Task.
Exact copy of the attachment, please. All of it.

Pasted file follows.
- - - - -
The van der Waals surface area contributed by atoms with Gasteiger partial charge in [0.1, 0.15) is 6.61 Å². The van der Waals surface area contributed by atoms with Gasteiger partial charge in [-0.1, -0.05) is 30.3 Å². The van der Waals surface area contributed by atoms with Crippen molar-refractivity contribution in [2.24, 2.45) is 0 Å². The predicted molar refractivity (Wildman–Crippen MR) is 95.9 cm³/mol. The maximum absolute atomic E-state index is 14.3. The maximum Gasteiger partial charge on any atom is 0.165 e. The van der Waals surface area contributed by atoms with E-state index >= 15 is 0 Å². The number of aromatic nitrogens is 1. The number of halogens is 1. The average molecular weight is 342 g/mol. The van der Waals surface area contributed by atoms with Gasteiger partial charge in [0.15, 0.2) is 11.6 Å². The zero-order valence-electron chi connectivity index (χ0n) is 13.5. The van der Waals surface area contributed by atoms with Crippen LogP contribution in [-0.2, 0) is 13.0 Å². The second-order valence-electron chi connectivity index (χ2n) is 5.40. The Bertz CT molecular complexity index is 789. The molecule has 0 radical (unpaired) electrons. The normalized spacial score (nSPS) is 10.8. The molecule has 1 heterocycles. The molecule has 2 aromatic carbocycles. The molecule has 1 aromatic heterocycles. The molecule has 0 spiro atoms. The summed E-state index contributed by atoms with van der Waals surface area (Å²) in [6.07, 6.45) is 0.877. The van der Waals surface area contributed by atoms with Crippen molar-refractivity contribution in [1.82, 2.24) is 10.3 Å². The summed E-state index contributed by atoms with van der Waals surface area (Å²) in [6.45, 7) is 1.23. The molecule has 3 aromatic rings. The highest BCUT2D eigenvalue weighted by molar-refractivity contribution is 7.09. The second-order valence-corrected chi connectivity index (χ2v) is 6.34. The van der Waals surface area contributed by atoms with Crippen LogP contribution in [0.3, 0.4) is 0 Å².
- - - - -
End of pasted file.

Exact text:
The van der Waals surface area contributed by atoms with Gasteiger partial charge in [0.1, 0.15) is 6.61 Å². The van der Waals surface area contributed by atoms with Gasteiger partial charge in [-0.1, -0.05) is 30.3 Å². The van der Waals surface area contributed by atoms with Crippen molar-refractivity contribution in [2.24, 2.45) is 0 Å². The predicted molar refractivity (Wildman–Crippen MR) is 95.9 cm³/mol. The maximum absolute atomic E-state index is 14.3. The maximum Gasteiger partial charge on any atom is 0.165 e. The van der Waals surface area contributed by atoms with E-state index >= 15 is 0 Å². The number of aromatic nitrogens is 1. The number of halogens is 1. The average molecular weight is 342 g/mol. The van der Waals surface area contributed by atoms with Gasteiger partial charge in [0.15, 0.2) is 11.6 Å². The zero-order valence-electron chi connectivity index (χ0n) is 13.5. The van der Waals surface area contributed by atoms with Crippen LogP contribution in [-0.2, 0) is 13.0 Å². The second-order valence-electron chi connectivity index (χ2n) is 5.40. The Bertz CT molecular complexity index is 789. The molecule has 0 radical (unpaired) electrons. The normalized spacial score (nSPS) is 10.8. The molecule has 1 heterocycles. The molecule has 2 aromatic carbocycles. The molecule has 1 aromatic heterocycles. The molecule has 0 spiro atoms. The summed E-state index contributed by atoms with van der Waals surface area (Å²) in [6.07, 6.45) is 0.877. The van der Waals surface area contributed by atoms with Crippen molar-refractivity contribution in [1.82, 2.24) is 10.3 Å². The summed E-state index contributed by atoms with van der Waals surface area (Å²) in [6.45, 7) is 1.23. The molecule has 3 aromatic rings. The highest BCUT2D eigenvalue weighted by molar-refractivity contribution is 7.09. The second-order valence-corrected chi connectivity index (χ2v) is 6.34. The van der Waals surface area contributed by atoms with Crippen LogP contribution in [0.3, 0.4) is 0 Å².